Kieran Lewis reviews Elbow’s concert at the Genting Arena, and makes the case for giving them a listen.
Let me preface this by saying that this was not a show I expected to be reviewing for a student publication. Don’t get me wrong, I love Elbow, but I am also acutely aware that – as evidenced by the demographic as I enter the venue – their music is more likely to be enjoyed by the parents of Pi’s readership than any student. Despite this, by the time the veteran Manchester band and collaborator John Grant leave the stage, I feel I have no choice but to make the case for giving them a listen anyway.
Michigan-born, Reykjavik-based Grant is first up this evening and my relative ignorance of anything he has ever produced, aside from his recently-released duet with Elbow’s Guy Garvey, proves no obstacle to my appreciation of what is a genuinely compelling set. It is clear from the first track that the singer-songwriter trades in an idiosyncratic brand of wit and does not mince his words. Relatively simple musical arrangements provide the canvas for candid explorations of an apparently turbulent life so far. Grant’s rich baritone tackles anxiety and acceptance of his sexuality, all while opening his set with a lyric about hemorrhoid commercials, but no one is questioning it.
When the headliners arrive, the bar is already far higher than it usually is by the time an opening act leaves the stage. Fortunately, however, few can compete with Guy Garvey and company in a live setting. The negligible level of production needed to make the 43-year-old’s voice sound like it does on the group’s seven studio albums is evident from the first note of the set opener, Starlings. From there, Elbow’s setlist takes some unexpected turns, much to the delight of the 10,000 fans who have defied the snow to witness it.
The band is well over 20 years old, but their relatively late arrival into the mainstream with 2008’s Mercury Prize-winning The Seldom Seen Kid has meant that the three excellent albums that preceded it have often been neglected on tour. No such bad luck tonight though, as Leaders of the Free World, from the 2005 album of the same name, is the first of many deeper cuts. Later comes the poignant Fugitive Motel from 2003’s Cast of Thousands, and Any Day Now, the very first song from the band’s intriguingly experimental debut, Asleep in the Back. Happily, these older numbers ring out with all the exuberance of Elbow’s post-2008 discography and provide an interesting contrast to the later material in terms of arrangement and lyrical content alike.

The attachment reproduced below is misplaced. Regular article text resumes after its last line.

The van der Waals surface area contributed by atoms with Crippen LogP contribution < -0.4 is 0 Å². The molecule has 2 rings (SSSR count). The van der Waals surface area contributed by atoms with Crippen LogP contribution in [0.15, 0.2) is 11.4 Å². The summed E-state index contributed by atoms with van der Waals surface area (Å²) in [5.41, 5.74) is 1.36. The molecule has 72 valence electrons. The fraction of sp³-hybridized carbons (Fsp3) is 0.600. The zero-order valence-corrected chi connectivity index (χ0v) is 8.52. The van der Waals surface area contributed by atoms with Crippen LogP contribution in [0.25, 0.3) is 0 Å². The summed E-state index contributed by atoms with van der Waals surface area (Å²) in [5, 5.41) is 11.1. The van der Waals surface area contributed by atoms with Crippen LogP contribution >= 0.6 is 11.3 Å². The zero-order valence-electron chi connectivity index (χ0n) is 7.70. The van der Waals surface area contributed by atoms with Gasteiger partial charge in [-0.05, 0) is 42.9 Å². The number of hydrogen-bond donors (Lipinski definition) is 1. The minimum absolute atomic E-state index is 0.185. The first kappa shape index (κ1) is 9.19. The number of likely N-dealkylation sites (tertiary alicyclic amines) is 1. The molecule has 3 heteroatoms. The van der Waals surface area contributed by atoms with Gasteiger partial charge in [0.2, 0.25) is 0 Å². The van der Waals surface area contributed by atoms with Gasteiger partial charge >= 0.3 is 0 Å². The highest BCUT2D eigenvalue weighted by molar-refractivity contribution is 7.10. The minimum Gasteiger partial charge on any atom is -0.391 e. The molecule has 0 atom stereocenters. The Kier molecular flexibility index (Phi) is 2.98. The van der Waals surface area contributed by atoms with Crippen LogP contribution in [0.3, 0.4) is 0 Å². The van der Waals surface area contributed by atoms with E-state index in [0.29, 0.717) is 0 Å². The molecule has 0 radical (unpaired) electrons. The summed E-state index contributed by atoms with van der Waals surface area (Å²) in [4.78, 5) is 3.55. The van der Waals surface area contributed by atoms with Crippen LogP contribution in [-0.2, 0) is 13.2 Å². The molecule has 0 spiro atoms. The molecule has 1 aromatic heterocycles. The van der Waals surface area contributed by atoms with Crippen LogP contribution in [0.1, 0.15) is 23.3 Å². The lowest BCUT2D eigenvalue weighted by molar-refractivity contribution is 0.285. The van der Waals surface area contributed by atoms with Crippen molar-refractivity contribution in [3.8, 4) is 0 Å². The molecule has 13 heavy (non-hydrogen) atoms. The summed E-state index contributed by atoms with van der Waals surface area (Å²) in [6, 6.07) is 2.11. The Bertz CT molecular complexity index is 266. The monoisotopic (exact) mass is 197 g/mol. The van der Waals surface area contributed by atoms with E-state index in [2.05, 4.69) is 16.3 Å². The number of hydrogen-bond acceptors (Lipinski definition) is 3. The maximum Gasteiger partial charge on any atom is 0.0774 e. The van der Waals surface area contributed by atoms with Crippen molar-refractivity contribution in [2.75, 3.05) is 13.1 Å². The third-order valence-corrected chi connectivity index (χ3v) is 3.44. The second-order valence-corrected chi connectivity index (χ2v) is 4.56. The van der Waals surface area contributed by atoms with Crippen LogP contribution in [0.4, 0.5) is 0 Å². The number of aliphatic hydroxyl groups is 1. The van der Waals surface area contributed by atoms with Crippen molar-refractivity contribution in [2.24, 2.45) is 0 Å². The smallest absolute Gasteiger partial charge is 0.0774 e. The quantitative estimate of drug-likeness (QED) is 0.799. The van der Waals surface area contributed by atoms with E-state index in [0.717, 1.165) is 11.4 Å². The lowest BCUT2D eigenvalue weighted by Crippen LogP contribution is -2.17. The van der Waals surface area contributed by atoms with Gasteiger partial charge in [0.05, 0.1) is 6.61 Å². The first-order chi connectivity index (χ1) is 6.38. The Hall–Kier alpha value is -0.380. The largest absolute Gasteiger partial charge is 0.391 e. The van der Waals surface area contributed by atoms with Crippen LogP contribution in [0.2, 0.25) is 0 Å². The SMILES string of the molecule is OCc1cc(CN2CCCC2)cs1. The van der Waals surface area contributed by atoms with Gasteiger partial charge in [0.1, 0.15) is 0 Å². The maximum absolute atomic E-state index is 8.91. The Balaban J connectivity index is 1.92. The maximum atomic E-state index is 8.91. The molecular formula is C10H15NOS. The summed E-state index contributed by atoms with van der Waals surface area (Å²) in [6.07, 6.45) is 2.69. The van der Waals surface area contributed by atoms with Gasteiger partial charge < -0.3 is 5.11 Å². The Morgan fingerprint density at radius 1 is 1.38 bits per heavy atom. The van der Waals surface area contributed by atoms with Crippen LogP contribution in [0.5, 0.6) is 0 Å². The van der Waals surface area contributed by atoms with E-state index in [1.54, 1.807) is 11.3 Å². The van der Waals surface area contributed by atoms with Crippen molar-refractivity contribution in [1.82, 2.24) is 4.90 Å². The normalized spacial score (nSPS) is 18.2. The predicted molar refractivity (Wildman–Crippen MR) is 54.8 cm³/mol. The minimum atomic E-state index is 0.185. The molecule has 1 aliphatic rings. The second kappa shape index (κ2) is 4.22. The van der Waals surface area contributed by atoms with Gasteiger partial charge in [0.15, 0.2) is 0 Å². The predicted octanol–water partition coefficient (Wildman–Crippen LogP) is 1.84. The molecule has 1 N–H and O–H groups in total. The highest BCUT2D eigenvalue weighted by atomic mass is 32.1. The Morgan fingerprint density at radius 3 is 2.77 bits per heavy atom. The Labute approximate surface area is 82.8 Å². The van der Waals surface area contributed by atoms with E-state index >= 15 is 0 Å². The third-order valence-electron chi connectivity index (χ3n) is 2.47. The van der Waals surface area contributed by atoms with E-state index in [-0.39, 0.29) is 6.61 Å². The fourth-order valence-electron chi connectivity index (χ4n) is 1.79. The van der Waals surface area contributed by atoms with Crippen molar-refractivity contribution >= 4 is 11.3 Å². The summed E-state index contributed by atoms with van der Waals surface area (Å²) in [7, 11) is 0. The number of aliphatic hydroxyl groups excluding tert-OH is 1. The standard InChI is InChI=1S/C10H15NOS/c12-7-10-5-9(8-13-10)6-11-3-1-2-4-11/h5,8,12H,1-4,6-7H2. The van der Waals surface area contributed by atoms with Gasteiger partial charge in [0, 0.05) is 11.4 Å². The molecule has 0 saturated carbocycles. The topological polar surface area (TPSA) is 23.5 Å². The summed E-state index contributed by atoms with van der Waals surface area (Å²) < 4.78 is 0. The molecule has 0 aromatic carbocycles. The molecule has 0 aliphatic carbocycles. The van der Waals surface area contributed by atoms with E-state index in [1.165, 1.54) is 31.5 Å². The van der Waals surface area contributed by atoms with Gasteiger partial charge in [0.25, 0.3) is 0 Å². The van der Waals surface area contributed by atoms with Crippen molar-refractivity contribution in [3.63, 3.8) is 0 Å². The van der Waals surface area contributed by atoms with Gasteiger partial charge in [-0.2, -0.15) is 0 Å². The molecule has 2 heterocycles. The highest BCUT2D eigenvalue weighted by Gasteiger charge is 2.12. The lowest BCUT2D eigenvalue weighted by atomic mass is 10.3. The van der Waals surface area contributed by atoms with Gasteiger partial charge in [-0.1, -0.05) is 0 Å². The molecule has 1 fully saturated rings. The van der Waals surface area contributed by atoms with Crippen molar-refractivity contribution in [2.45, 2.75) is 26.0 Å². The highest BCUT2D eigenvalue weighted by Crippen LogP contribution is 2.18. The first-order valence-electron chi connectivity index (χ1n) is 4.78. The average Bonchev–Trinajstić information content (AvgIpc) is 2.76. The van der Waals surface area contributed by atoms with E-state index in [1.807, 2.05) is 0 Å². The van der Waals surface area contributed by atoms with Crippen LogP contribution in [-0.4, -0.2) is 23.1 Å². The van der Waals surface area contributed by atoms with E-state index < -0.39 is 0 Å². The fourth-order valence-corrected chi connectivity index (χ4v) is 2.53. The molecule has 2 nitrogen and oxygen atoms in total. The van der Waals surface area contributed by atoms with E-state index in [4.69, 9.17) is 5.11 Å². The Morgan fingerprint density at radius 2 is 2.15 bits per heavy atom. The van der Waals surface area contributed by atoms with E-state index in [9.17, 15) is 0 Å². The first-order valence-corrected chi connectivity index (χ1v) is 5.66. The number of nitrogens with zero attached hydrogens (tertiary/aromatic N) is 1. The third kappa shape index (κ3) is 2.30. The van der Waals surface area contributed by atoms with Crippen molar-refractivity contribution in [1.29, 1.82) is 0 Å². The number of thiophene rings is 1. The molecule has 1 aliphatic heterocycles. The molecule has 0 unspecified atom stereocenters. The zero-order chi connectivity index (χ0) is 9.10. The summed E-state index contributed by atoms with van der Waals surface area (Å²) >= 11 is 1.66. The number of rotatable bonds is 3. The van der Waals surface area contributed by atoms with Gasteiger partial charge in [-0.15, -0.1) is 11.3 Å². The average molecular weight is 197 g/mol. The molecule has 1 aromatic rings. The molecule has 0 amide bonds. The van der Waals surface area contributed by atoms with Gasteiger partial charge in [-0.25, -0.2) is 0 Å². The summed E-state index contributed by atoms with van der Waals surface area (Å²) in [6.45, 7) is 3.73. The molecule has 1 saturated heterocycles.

Garvey’s inexhaustible ability to befriend thousands of people at a time is also very much on display tonight. From some jolly self-deprecation when his amp doesn’t cooperate to the orchestration of an improbably successful Mexican wave in solidarity with a fan complaining aloud about her wet, snowy feet, he almost makes the arena feel like his local. By the tail end of the set, the frontman has even taken on the role of choirmaster, which he pulls off with surprising success. First instructing us to repeat the various ‘woahs’ that precede Grounds for Divorce, Garvey eventually gets the assembled masses harmonising over the first chord of One Day Like This, but not before the reappearance of John Grant. The re-working of new album track Kindling (Fickle Flame) into a duet is a beautiful demonstration of the skill of the opener and the headliners alike. Both have a knack for a particularly earnest kind of communication through their work and that is reason enough to listen up, regardless of your age.
Featured Image Credit: Peter Kaminski